Adhesives can be defined as social substances capable to join permanently to surfaces, by an adhesive process. This process involves two dissimilar bodies being held in intimate contact such that mechanical force or work can be transferred across the interface. The focus is on the new generation of adhesives, based on modern technologies such as nanotechnology, derivatised polymers, and biomimetic adhesives. Besides their role in the adhesion process, they can be used for other purposes, such as sealing agents, in order to eliminate the effect of self-loosening caused by dynamic loads, sealing of areas to prevent oxidation and corrosion, waterproofing, etc.
Bio – based materials are attracting more and more attention in all fields due to their improved environmental footprint and due to the independence from petroleum resources that comes with their use.This is also true in the field of adhesives, where renewable materials from biopolymers to monomers derived from renewable resources are increasingly investigated.
There are several ways in which renewable materials can be introduced into adhesives. The most obvious route is to use natural products, i.e. biopolymers such as proteins, that already have adhesive characteristics. A second possibility is to use building blocks or monomers that can be derived from renewable sources, and combine them to make polymers closely resembling synthetic adhesives. While this route requires initially more efforts to generate the necessary structures, it presents a much easier drop-in solution at the application end as similar equipment can be used for the processing, and formulation components can remain largely unchanged. Lastly, bio-based materials can be introduced as additives into synthetic adhesive formulations.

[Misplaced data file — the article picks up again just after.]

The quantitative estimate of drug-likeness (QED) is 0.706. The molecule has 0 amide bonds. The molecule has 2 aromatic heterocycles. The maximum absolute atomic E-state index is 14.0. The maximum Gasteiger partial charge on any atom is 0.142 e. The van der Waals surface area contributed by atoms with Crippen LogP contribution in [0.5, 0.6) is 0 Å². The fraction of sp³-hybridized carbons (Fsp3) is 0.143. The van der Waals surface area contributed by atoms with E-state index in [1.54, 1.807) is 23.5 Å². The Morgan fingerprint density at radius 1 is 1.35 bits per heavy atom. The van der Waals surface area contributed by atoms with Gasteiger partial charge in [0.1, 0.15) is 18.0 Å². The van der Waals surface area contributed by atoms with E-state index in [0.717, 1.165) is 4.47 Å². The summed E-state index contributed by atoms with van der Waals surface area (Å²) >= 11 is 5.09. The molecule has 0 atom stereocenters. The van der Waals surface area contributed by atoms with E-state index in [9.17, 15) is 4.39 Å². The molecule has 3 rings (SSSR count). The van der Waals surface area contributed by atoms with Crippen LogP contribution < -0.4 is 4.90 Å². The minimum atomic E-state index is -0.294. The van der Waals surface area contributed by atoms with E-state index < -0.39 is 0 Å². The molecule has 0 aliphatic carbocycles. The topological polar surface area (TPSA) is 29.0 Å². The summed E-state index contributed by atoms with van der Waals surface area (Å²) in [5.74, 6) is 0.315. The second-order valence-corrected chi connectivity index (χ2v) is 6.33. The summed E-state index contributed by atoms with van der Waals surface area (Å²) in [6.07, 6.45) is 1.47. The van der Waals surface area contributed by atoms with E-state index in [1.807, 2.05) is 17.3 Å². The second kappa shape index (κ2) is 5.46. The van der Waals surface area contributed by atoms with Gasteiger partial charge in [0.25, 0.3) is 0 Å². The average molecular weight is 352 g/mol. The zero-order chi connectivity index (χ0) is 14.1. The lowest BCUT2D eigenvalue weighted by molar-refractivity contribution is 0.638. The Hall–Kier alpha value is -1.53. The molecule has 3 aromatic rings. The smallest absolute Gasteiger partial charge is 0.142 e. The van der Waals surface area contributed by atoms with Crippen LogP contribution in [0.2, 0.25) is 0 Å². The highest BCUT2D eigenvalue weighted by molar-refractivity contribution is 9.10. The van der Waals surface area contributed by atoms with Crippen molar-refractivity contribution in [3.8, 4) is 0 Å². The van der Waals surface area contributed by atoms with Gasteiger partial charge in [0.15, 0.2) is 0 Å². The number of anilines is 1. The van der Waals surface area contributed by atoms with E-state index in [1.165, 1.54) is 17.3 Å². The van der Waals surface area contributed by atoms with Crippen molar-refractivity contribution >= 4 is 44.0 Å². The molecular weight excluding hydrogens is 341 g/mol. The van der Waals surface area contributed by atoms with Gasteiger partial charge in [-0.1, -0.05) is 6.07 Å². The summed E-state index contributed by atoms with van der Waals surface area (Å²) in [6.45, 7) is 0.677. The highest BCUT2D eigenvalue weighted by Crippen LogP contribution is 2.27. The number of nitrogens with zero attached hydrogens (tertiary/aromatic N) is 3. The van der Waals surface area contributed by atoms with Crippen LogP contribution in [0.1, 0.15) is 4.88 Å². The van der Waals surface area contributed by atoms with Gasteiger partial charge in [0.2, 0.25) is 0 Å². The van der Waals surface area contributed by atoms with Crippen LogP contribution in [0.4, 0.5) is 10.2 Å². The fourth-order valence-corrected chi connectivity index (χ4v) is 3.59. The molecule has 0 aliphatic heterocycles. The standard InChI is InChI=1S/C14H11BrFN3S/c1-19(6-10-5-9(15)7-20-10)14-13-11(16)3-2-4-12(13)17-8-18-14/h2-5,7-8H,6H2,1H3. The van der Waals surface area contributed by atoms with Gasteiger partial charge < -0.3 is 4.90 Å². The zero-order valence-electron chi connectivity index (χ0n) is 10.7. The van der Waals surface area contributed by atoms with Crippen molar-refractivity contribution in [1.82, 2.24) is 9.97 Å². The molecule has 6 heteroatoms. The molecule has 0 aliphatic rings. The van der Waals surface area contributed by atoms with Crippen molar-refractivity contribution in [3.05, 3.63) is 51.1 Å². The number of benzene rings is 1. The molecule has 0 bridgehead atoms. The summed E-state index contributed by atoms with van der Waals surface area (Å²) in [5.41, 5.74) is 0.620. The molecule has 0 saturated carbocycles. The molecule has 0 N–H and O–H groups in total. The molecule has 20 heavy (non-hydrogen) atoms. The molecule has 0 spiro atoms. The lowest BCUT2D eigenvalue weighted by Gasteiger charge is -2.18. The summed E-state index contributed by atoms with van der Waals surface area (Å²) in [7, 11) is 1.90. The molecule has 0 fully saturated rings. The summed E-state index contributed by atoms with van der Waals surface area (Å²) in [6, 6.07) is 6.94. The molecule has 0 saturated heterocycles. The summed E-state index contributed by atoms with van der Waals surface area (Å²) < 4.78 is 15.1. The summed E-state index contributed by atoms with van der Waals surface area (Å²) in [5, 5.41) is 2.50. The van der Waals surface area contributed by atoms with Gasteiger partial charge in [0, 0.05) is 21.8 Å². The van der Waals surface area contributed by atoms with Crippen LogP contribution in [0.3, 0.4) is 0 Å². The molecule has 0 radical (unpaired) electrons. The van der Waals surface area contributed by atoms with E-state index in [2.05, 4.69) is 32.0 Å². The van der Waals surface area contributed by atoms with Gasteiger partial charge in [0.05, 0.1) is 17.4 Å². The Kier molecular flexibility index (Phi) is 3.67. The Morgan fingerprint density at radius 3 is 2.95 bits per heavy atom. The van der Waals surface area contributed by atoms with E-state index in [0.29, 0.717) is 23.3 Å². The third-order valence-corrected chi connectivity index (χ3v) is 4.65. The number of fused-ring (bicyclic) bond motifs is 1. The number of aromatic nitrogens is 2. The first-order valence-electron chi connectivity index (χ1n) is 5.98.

The primary drive for the introduction of biobased materials has been their positive impact on climate change. While this has to be verified on a product to product basis for example through life cycle analyses, it can be said in general that bio-based materials do not contribute to the depletion of fossil fuels and that, prior to processing. Their environmental benefits, however, go beyond these factors to their comparative toxicity to humans and the environment and to their biodegradability. Both are attractive features for adhesives, not only due to sustainability, but also because lower toxicity and higher biodegradability can increase product appeal and lower costs associated with health, safety and environmental regulations.